What’s behind the curtain? Part I

It’s no secret that any computer connected to the Internet faces a wide array of security threats. These days, however, a business needs to be connected to the Internet just to do business. What can you do? Keep reading to learn more about risks you take, and what you can do to protect yourself and your company.


Everyone who uses the Internet has encountered at least one security violation. Sometimes these violations go unnoticed by the security-unaware user, and other times we may found out about them after they have caused severe damage to our information and systems. The best approach to solve the problem and avoid possible security violations is to know in advance what threatens our safety so we can protect our systems and information. As you will see later in this article, the lists of threats is endless. Every day, a new security attack comes to the surface and causes damage to many businesses (and not only businesses).

My objective in this article is to introduce you to the subject of security threats, tell you a bit about those who target you, how they operate and what they want to compromise, and finally start talking about the threats you may face by surfing the Internet. In this part of the article I will start the discussion of security threats with the well-known category of malicious code. I aim to cover as many as threats as possible in this series of articles; the information provided will be brief so that I can cover the full range of threats, so I advise you to seek further information for specific threats which concern you, and find out about their philosophy of operation. 

{mospagebreak title=Types of attackers}

Before moving into a discussion of the security threats that exist on the Internet, we should know who sets up these attacks in the first place, and for what objective.

In general, there are two types of intruders that pose a threat to security: external and internal.

The most commonly known intruder is a hacker or cracker (I won’t get into a discussion of the exact definition; simply assume that these terms are used in a negative way. After all, a violation is still a violation whatever its purpose). The aim of their attacks is to steal, damage, or  just to have fun! Usually they have great skills and they know what they are looking for.

However, studies have shown that 70 to 80 percent of attacks come from within an organization. Do you completely trust the person sitting next to you at the office? If yes, stop trusting them! If he gets fired next week and he wants revenge, he could use your password (that you gave him a month ago when he had a problem with his PC) to get into the company’s system and delete all the customers.

Every employee is a potential threat to the company. Ignorance can cause the same damage as if an attack is set intentionally. In general, an internal user may attack for any other number of reasons, including data theft to sell information to competitors and sabotage.  

Off course, external attacks get so much publicity that organizations spend a large portion of their security budget to avoid having a security violation. After all, their reputation is what brings money to the company; would you do business with a company that got hacked three times in the last year?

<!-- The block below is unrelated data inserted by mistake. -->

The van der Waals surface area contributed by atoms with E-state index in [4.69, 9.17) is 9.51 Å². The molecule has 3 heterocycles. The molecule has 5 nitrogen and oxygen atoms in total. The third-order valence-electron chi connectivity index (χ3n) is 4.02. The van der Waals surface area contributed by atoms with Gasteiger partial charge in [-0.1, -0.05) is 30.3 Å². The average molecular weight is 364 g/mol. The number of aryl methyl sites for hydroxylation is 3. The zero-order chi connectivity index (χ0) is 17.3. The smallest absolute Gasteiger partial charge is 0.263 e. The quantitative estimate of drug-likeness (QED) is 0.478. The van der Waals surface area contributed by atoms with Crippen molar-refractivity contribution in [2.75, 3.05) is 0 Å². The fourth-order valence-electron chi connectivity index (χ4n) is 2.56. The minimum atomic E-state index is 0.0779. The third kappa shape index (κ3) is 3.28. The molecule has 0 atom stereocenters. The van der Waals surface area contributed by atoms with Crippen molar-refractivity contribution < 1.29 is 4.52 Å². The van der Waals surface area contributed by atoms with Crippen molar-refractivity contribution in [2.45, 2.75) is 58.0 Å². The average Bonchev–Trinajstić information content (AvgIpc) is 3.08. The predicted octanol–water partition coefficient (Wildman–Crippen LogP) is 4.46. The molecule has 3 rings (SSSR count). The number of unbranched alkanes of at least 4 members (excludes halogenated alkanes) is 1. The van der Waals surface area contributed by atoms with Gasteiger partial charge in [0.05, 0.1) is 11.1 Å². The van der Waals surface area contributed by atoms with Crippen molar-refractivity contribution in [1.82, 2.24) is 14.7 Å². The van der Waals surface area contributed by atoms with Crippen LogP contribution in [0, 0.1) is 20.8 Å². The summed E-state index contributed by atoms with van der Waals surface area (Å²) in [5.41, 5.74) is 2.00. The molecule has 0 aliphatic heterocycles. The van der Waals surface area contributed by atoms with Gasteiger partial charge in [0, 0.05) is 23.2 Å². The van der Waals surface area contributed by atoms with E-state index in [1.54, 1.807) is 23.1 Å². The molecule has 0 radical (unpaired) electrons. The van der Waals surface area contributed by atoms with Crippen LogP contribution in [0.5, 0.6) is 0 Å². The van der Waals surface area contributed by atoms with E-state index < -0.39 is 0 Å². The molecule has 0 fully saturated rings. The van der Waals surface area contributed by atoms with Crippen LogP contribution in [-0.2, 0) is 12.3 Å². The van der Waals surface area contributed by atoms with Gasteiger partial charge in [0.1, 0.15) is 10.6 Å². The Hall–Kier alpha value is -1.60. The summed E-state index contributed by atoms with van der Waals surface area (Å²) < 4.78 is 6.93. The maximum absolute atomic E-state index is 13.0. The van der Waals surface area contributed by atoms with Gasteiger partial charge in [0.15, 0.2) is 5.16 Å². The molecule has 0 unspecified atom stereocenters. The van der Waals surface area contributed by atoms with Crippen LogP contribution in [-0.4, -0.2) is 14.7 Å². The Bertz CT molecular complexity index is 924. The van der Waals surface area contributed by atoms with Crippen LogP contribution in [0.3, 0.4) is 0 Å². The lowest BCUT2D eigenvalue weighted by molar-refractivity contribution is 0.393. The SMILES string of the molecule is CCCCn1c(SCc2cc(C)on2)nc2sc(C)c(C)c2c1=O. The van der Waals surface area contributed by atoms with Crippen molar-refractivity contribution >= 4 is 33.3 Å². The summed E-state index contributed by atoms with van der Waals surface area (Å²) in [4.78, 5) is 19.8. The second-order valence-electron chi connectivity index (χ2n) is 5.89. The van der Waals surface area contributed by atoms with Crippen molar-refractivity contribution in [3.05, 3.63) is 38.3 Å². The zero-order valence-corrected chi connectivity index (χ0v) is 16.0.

{mospagebreak title=Anatomy of an attack}

In order to defend against any security threat, you should know the process that attackers go through to exploit a system. In this section I briefly cover the issue, and you can search the Internet for more information on the subject.

An attack is a three step process:

  1. Decide on the target.

    The first thing an attacker will do is decide on their target. Some attacks are set against specific targets and others are set arbitrarily, depending upon the reason for the attack in the first place. Once the target is identified, the attacker moves to the next step, which is information gathering.
  2. Information gathering.

    Before placing an attack, the attacker must gather information about the systems under attack, such as the operating system used, the architecture of the system, IP addresses, the types of servers and services used. The scanning can be performed using appropriate network scanners that are widely available on the Internet.
  3. Place the attack.

    Finally, the attack is set based on the evidence found on the previous steps. After the attacker understands the environment he is going after, he can use the information gathered to identify well known vulnerabilities and exploit them to gain access to a system. Once the mission is carried out, the attacker may try to cover his tracks such as changing the logs. Just have in mind that the more skilled an attacker, the more focused the attack will be.

{mospagebreak title=Targets}

All of these attacks aim to compromise one of the following:

  • Authentication is the process of identifying someone as a legitimate user of a system. An attacker aims to compromise the authentication and gain access to a system as an authorized user. For example, compromising the system might be accomplished by discovering the credentials of a legitimate user and then using them for malicious reasons.